In our fifth edition of the Donut Dollie Detail, Susan Heinzelman Ladnier tells about serving in Korea and Vietnam, being in a helicopter crash, and making a trip back to Vietnam for the first time since 1968.
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Please meet Red Cross Donut Dollie Susan Heinzelman Ladnier…
When I got out of college I wanted to travel but had no money. By joining the Red Cross I could travel and get paid for it. I also wanted to do my part for my country and the war. I started out in Korea. Was transferred to Viet Nam. On the way there, I stopped in Japan and Taiwan, Hong Kong and Thailand. Took R&R in Australia. Stopped in Hawaii on the way home.
When and where were you stationed in Vietnam? Did you go by a nickname?
Da Nang, Qui Nhon. Did TDY to Lai Khe and Pleiku. Arrived at Camp Humphries in Korea in 1967. Left in the middle of the Pueblo crisis and arrived in Viet Nam in the tet offensive of 1968. Had to stay in Saigon for awhile, as I could not get out due to tet. I was known as Susie.
Get up, transported together to the rec center. From there dispensed out in groups of two to different sites. We did games like jeopardy, etc. We traveled by jeep, helicopter. If we were in the field and fighting started, a helicopter would come get us. The guys just wanted to look at a “round eye” and talk. Some of the stories they would tell were heart breaking. From their girl or wife breaking up with them, to being home sick or traumatized by what they had seen. In the rec centers, there were pool tables, ping pong, cards, snacks. Sometimes we would have bands and wrestling tournaments. The fellows had to check their weapons when they came to the rec center at Freedom Hill. If there were any loud noises, everyone was diving for cover. In DaNang, we lived in a French Villa with guards. In Qui Nhon, we lived in a trailer. Looking back, I was so naive, I was not scared or worried. A couple times, I was able to get a radio patch back home to my parents. Out in the field, we ate the same rations as the soldiers. If we had to use the bathroom, they would hold up something to make a curtain. Needless to say, we tried not to drink a lot of liquids.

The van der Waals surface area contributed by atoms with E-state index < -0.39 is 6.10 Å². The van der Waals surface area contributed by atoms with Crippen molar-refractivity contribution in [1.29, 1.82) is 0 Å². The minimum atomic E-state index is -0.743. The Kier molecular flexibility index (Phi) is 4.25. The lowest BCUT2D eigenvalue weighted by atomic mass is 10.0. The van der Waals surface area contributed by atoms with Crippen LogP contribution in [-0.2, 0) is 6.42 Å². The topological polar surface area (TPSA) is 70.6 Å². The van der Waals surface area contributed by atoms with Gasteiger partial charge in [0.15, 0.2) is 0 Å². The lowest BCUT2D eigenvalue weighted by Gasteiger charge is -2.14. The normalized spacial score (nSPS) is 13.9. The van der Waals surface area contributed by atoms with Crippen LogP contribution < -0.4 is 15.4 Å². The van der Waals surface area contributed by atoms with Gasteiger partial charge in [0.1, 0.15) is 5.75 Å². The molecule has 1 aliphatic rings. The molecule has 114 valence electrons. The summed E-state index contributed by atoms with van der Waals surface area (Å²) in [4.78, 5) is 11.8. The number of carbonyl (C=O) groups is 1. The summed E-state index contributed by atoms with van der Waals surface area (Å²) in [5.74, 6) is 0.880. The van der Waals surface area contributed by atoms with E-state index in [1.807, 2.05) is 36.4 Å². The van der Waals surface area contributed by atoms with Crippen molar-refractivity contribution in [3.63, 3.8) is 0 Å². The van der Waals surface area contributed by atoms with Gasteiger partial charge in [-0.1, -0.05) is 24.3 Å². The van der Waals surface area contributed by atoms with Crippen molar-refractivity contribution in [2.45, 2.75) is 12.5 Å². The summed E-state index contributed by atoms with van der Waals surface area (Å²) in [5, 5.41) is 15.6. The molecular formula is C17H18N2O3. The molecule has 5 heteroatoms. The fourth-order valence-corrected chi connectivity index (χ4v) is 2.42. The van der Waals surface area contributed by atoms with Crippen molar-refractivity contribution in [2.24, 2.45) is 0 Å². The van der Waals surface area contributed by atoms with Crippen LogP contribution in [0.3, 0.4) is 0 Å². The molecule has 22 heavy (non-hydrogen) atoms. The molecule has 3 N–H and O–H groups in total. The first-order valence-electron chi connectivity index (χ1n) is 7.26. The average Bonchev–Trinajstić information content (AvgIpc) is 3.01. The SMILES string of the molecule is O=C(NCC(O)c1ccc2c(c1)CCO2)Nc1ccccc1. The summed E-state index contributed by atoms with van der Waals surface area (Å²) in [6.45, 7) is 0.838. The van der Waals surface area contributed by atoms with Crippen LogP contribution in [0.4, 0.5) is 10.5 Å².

Had to get in bunker several times. Had to be evacuated from the field numerous times. Flew fast and low in helicopter so we would not get shot down on the way to outposts. Could hear fighting and loud ordinances going off. Was in a helicopter crash when I was in Korea. We were on our way to Seoul when on takeoff a rock got thrown up into the blade. Came crashing down into a rice paddy. Fortunately no one hurt but there were many scared Red Cross Donut Dollies. After that, the fellows, knowing what had happened, would auto rotate the blades to make it feel like we were falling out of the sky, just to scare us. They did. To this day, I do not like flying and would not go up in a helicopter unless it was an emergency.
Were you ever injured while in Vietnam?
What was it like to visit the soldiers in the hospitals?
Very emotional. Helped them write letters home and just let them talk if they wanted. Was stationed at Walter Reed when I got back. There were two very handsome guys who had lost multiple limbs in beds next to each other. Their wives had visited and had never come back. Felt so sorry for them. The two fellows kind of fed off each other and tried to make the best of it, but you knew they were devastated. In the states, I did hospital recreation at Walter Reed and Newport Naval hospitals. We did games, crafts and moral support. In Vietnam, we would visit the field hospitals where the guys came before being evacuated. Some of the fellows that were not too badly hurt, did not want to leave their buddies. There is not a day that I do not have flashback to my Vietnam days.
How was the transition returning home to the United States?